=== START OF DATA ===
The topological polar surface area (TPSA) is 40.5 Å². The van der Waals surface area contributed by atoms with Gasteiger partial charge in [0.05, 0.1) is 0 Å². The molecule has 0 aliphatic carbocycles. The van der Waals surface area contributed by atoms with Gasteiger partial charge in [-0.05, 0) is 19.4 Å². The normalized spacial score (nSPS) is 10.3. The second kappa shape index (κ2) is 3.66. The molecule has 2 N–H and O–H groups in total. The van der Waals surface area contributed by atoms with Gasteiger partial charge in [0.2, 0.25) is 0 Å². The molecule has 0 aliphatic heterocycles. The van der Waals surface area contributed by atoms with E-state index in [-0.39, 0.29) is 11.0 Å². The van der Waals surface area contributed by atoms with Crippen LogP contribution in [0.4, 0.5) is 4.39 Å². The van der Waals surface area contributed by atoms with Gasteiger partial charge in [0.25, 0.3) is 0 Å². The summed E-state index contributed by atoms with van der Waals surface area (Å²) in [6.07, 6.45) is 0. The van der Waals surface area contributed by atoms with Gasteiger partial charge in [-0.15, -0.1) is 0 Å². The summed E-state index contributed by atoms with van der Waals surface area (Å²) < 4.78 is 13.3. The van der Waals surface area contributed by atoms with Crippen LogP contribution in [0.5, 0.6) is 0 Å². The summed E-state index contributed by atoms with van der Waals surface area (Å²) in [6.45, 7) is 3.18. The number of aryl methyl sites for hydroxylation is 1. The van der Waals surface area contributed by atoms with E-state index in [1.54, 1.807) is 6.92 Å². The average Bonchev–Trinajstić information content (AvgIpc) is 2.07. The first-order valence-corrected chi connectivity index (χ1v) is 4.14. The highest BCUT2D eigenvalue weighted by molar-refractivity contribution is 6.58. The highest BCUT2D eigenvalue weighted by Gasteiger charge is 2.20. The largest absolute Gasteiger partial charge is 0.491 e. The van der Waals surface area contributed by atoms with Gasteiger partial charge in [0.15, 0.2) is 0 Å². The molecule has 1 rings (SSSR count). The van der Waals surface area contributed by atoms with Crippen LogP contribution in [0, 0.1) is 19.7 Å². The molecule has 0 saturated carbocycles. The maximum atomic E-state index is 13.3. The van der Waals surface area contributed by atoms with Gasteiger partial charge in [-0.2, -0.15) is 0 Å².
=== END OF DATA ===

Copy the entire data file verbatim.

The topological polar surface area (TPSA) is 40.5 Å². The van der Waals surface area contributed by atoms with Gasteiger partial charge in [0.05, 0.1) is 0 Å². The molecule has 0 aliphatic carbocycles. The van der Waals surface area contributed by atoms with Gasteiger partial charge in [-0.05, 0) is 19.4 Å². The normalized spacial score (nSPS) is 10.3. The second kappa shape index (κ2) is 3.66. The molecule has 2 N–H and O–H groups in total. The van der Waals surface area contributed by atoms with Gasteiger partial charge in [0.2, 0.25) is 0 Å². The molecule has 0 aliphatic heterocycles. The van der Waals surface area contributed by atoms with E-state index in [-0.39, 0.29) is 11.0 Å². The van der Waals surface area contributed by atoms with Crippen LogP contribution in [0.4, 0.5) is 4.39 Å². The van der Waals surface area contributed by atoms with Gasteiger partial charge in [0.25, 0.3) is 0 Å². The summed E-state index contributed by atoms with van der Waals surface area (Å²) in [6.07, 6.45) is 0. The van der Waals surface area contributed by atoms with Gasteiger partial charge in [-0.15, -0.1) is 0 Å². The summed E-state index contributed by atoms with van der Waals surface area (Å²) < 4.78 is 13.3. The van der Waals surface area contributed by atoms with Crippen LogP contribution in [0.5, 0.6) is 0 Å². The summed E-state index contributed by atoms with van der Waals surface area (Å²) in [6.45, 7) is 3.18. The number of aryl methyl sites for hydroxylation is 1. The van der Waals surface area contributed by atoms with E-state index in [1.54, 1.807) is 6.92 Å². The average Bonchev–Trinajstić information content (AvgIpc) is 2.07. The first-order valence-corrected chi connectivity index (χ1v) is 4.14. The highest BCUT2D eigenvalue weighted by molar-refractivity contribution is 6.58. The highest BCUT2D eigenvalue weighted by Gasteiger charge is 2.20. The largest absolute Gasteiger partial charge is 0.491 e. The van der Waals surface area contributed by atoms with Gasteiger partial charge in [0.15, 0.2) is 0 Å². The molecule has 1 rings (SSSR count). The van der Waals surface area contributed by atoms with Crippen LogP contribution in [0, 0.1) is 19.7 Å². The molecule has 0 saturated carbocycles. The maximum atomic E-state index is 13.3. The van der Waals surface area contributed by atoms with Gasteiger partial charge in [-0.2, -0.15) is 0 Å².